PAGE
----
If unions did what they were supposed to be doing, every assembly line at GM would be shut down right now

 

NewsOK: GM to Slash 30,000 Jobs, Close 9 Plants

“Today’s action by General Motors is not only extremely disappointing, unfair and unfortunate, it is devastating to many thousands of workers, their families and communities,” UAW President Ron Gettelfinger and Vice President Richard Shoemaker said in a joint statement.

“Workers have no control over GM’s capital investment, product development, design, marketing and advertising decisions. But, unfortunately, it is workers, their families and our communities that are being forced to suffer because of the failures of others.”

KFOR: General Motors to close plant

CNN: GM’s big shakeup — Automaker ups job cuts to 30,000 jobs as it shuts plants, facilities in plan to save $7B a year.

Wagoner said he believed that a new line of large SUVs due early in 2006 should give a lift to those sagging sales, and that some of its large SUV capacity is being changed to produce either SUVs or pickups, depending upon demand. He said GM needs to keep capacity for the vehicles that it can sell at the greatest profit — namely the larger vehicles.

Among the vehicles made at the assembly plants being closed are the Chevrolet Impala and its twins, the Saturn Ion, its minivans, the SSR sport pickup and some mid-sized SUVs. The company will have a North American capacity of about 4.2 million vehicles a year at its own plants, down from about 5 million.

“Oklahoma City, (which makes the mid-sized SUV) is a very good plant but a classic example of … just having too much capacity in that segment,” said Wagoner. “That’s why that plant in on the list today. We don’t have any plants left that aren’t very high quality and quite productive. I’m sure I’m not going to satisfy any plant as why they’ve been chosen to be on the list.”

You’ll have to forgive me if I don’t have much sympathy for GM right now, but since their CEO is raking in an annual pay and benefits package of $11 Million while the hourly workers are getting the shaft, I say the General Motors Corporation is about as low as it gets.

Personally I think the UAW needs to get off its butt and take some action with a real strike. Every GM worker nationwide should be walking off the assembly lines right now and refuse to let scabs into the plants, while at the same time consumers would straight up refuse to buy GM products. If this happened on a mass scale, I think GM would have to back down, but unfortunately I don’t think this is going to happen. Because folks aren’t willing to stick together (and I don’t just mean autoworkers, but in other professions too), the Man is able to screw the workers.

On top of that though, what boggles my mind is that our politicians always assume that the answer to saving jobs is to give the corporations more tax breaks and other perks (instead of showing some leadership and attacking the corporations… i.e. why doesn’t Governor Henry call for all Oklahomans to boycott GM products?) Here’s a story that gives a bit of a window into this mindset…

NewsOK: Closing disappointing, Henry says

The governor said GM told him there are no state or local incentives that would change their mind and keep the plant open.

7 thoughts on “If unions did what they were supposed to be doing, every assembly line at GM would be shut down right now”

  1. I think the action you’re suggesting, James, is about 20 years too late. The proper time for organized labor to stand up against the new world capitalist order was when Ronald Reagan led the attack against workers with his mantra of trickle-down. People bought the idea of stacking the odds in favor of the wealthy since they were the ones smart enough to spend it wisely.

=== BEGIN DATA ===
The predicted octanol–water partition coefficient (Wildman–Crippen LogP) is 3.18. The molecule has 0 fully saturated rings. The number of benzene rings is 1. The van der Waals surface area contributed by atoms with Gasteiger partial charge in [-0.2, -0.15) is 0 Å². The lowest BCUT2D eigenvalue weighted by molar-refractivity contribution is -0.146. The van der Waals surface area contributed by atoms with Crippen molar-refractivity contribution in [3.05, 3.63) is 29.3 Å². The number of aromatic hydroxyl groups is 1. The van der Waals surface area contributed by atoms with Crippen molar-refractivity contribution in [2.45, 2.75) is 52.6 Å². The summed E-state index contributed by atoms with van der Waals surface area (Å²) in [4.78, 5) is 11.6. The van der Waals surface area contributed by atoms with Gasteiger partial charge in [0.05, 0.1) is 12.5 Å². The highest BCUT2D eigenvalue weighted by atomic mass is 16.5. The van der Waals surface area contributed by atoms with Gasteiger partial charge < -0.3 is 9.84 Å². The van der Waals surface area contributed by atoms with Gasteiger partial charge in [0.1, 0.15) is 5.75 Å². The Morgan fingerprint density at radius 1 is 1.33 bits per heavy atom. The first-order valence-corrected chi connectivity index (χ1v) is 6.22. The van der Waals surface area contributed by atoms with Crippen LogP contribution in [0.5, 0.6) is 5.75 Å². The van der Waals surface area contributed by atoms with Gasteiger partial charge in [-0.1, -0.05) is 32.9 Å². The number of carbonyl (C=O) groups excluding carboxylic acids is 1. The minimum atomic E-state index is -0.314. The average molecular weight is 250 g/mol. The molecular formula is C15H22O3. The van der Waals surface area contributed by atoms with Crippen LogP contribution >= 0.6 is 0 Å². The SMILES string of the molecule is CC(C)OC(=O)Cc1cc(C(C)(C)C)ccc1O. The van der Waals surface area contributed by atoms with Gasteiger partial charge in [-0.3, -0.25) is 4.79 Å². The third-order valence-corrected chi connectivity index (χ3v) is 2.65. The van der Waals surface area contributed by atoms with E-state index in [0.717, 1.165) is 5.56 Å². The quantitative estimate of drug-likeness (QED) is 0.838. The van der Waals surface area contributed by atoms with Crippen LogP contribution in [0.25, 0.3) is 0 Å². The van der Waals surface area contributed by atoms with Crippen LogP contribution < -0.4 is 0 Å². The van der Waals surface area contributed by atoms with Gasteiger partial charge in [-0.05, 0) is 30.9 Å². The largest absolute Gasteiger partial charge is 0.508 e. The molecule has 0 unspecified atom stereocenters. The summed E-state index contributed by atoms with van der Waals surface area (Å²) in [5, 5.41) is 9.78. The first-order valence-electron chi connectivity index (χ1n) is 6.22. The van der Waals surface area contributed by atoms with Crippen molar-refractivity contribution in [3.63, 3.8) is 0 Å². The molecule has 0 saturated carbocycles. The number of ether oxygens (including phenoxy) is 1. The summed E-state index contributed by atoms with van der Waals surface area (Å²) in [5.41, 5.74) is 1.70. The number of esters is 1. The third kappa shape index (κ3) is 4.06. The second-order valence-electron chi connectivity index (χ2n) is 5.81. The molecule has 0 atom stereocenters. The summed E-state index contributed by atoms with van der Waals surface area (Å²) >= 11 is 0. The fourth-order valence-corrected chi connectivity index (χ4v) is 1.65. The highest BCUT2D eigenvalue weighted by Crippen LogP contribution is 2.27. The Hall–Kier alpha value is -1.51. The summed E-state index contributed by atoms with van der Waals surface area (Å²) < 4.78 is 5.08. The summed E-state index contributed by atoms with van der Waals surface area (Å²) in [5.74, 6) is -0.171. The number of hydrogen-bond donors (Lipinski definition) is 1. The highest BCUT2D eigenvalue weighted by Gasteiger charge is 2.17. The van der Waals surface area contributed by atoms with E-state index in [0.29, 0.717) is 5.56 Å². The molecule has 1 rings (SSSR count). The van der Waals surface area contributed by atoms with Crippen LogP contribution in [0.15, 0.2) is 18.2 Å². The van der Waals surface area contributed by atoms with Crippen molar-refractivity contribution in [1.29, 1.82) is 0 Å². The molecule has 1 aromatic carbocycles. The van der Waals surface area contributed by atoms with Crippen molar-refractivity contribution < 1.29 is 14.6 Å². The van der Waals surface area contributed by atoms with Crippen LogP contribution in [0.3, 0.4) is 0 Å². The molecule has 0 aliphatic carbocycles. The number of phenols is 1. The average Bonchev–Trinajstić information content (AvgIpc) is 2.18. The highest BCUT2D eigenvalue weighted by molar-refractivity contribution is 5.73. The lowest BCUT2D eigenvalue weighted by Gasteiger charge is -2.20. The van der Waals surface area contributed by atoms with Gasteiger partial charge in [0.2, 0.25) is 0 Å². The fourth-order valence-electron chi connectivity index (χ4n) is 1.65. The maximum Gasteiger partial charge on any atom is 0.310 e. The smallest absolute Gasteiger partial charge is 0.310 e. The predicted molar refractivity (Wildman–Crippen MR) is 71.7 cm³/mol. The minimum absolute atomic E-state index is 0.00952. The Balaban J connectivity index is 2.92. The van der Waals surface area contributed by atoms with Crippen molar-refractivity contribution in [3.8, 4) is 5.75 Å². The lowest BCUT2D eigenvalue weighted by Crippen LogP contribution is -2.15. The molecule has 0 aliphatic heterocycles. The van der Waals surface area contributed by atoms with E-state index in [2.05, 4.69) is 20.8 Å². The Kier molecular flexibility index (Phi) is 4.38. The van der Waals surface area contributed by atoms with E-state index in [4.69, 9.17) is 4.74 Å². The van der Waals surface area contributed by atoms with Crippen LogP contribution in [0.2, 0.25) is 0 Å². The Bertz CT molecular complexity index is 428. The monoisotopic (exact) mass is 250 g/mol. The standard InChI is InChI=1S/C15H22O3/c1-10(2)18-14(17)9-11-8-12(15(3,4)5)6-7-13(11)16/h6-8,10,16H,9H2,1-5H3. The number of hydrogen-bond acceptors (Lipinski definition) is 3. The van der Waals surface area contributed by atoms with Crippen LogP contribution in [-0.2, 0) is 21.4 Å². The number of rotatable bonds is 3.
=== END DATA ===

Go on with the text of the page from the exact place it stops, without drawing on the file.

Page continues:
When the push for so-called “free trade” policies accelerated, labor unions gave not much more than lip service, since Democrats, by and large, were as supportive of global corporations as Republicans. That was the beginning of the end for organized labor. At the time there was much internal debate among unions on how to react. The cooperative approach won out in most unions. No one should be suprised by the results.

    I’m afraid things will have to get much worse for workers before it gets better.

  2. Here’s the local UAW website: http://www.uawlocal1999.org/

    Also here’s a story from the BBC on the plant closings: http://news.bbc.co.uk/2/hi/business/4457038.stm

    Here’s one bit of good news from the BBC story – — However, the main GM union, the UAW, reacted angrily to the news, saying that it would invoke the job-security guarantees in its union contract, which would protect workers’ jobs until 2007.

    “The UAW-represented workers impacted by today’s action are protected by our job security program as well as other provisions and protections of the UAW-GM National Agreement,” the union said in its statement.

  3. GM is doing global marketing.This translates sending plants overseas, translates
    cheap labor; look how many plant gm now has overseas and how much they are
    investing; now is the time for them to close AMERICAN PLANTS.

  4. WHY is it time to close American plants? Sure if all GM cares about is profit then it probably is a good decision, but there’s more to it than that. The workers of these plants have worked their ***es off for this company. They deserve better treatment than this.

    GM is an American corporation and it has an American charter (likely it’s a Delaware corporation… most big companies are chartered in that state). I say screw globalism. If GM pulls this crap, then the government should yank their charter and take away their assets. What GM is doing is plundering, it’s not fair business.

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